A Few Tips To Help You Navigate A Short Sale Purchase
Not all that glitters is gold… and not all homes that are marketed as short sales can actually be sold as such.
I received a call this morning from a buyer who couldn’t understand why she couldn’t buy a particular home that was offered as a short sale. She was told that the bank would not approve the short sale and the home went to the county courthouse steps for auction.
While I couldn’t tell her exactly why her particular deal fell through, I could give her some possible reasons as to why it might not have been approved. The price seemed reasonable, but there were several variables that she could not address.
The first variable was that of hardship. She had no idea as to why the seller could not keep the home. If the seller can not demonstrate hardship, why would the lender help the seller avoid a foreclosure by permitting a short sale? Think of a short sale as the opposite of getting a mortgage – you must prove you can no longer afford the property.
Another variable was that of time on the market. Most lenders prefer to see that a home was marketed – by a Realtor – for at least 90 days. In this particular instance – it was not. It’s not a deal killer by itself – but it’s also not helpful.
Most lenders – particularly with FHA loans – want the owner to occupy the property during the process of negotiating the short sale. When lenders discover that a property has been abandoned, they are likely to enforce a provision of the mortgage that allows them to secure the property after 15 days of observed abandonment. This property was indeed vacant.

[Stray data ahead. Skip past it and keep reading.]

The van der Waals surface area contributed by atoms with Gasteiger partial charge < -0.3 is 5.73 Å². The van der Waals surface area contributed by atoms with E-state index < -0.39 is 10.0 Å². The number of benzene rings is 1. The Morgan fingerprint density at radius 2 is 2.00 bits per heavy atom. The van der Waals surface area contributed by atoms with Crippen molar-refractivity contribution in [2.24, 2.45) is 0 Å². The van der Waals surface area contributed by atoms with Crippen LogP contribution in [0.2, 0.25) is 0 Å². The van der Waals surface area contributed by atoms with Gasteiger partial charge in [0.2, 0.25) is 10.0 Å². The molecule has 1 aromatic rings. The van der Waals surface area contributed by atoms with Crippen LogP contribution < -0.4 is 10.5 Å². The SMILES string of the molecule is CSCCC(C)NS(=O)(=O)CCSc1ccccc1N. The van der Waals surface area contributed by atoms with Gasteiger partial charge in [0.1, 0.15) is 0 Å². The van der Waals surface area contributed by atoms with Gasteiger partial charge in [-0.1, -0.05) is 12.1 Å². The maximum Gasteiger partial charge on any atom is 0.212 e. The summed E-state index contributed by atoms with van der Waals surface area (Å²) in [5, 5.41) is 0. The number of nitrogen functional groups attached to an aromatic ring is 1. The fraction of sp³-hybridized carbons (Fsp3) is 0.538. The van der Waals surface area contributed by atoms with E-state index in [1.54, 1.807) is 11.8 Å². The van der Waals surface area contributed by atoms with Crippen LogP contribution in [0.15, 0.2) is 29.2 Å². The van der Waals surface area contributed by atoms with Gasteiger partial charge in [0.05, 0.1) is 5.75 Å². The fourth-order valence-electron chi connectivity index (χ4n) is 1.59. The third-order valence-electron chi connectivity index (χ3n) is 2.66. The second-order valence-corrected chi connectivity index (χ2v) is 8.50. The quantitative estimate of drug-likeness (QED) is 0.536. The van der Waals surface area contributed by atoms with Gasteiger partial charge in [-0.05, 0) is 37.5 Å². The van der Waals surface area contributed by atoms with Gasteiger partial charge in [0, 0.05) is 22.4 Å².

When second mortgages are involved, it can sometimes be difficult to negotiate the release of the second mortgage. The second lien holder usually wants more than the first lien holder will allow – and the matter is complicated if the second mortgage is a HELOC (home equity line of credit), as the nature of that particular loan allows the debt cialis for sale to follow the borrower after foreclosure just like a credit card.
This buyer also had no idea as to what the foreclosing lender’s valuation of the property might have been. When a short sale package is delivered to the seller’s lender(s), the lender(s) will order a BPO (broker’s price opinion) to help establish the market value of the property.
Sometimes, the BPO comes in high – as the BPO agent might be hoping to get a foreclosure listing by showing the lender that they believe they can get more money for the property if the lender decides to foreclose. Sometimes it comes in high because the BPO agent – who earns just $45 – $90 to do this valuation – is simply in a hurry and is careless.
Since I was not involved in this transaction, I can only speculate as to why the lender did not accept this particular agreement.
As a buyer, you can get a very good deal when purchasing a short sale, but your agent needs to understand the mechanics of a workable deal for the bank – lest you waste a few months of your time. If your agent is not well-versed in short sales – you might consider finding another agent to represent you.
If the listing agent is not proficient in performing short sales, there is no law that prohibits the buyer’s agent from selecting a short sale negotiator and specifying that this selected negotiator be permitted to conduct the negotiations. While there is no guarantee that the seller will agree to this – a reasonable offer and an rapidly approaching foreclosure date can sway an otherwise reluctant seller.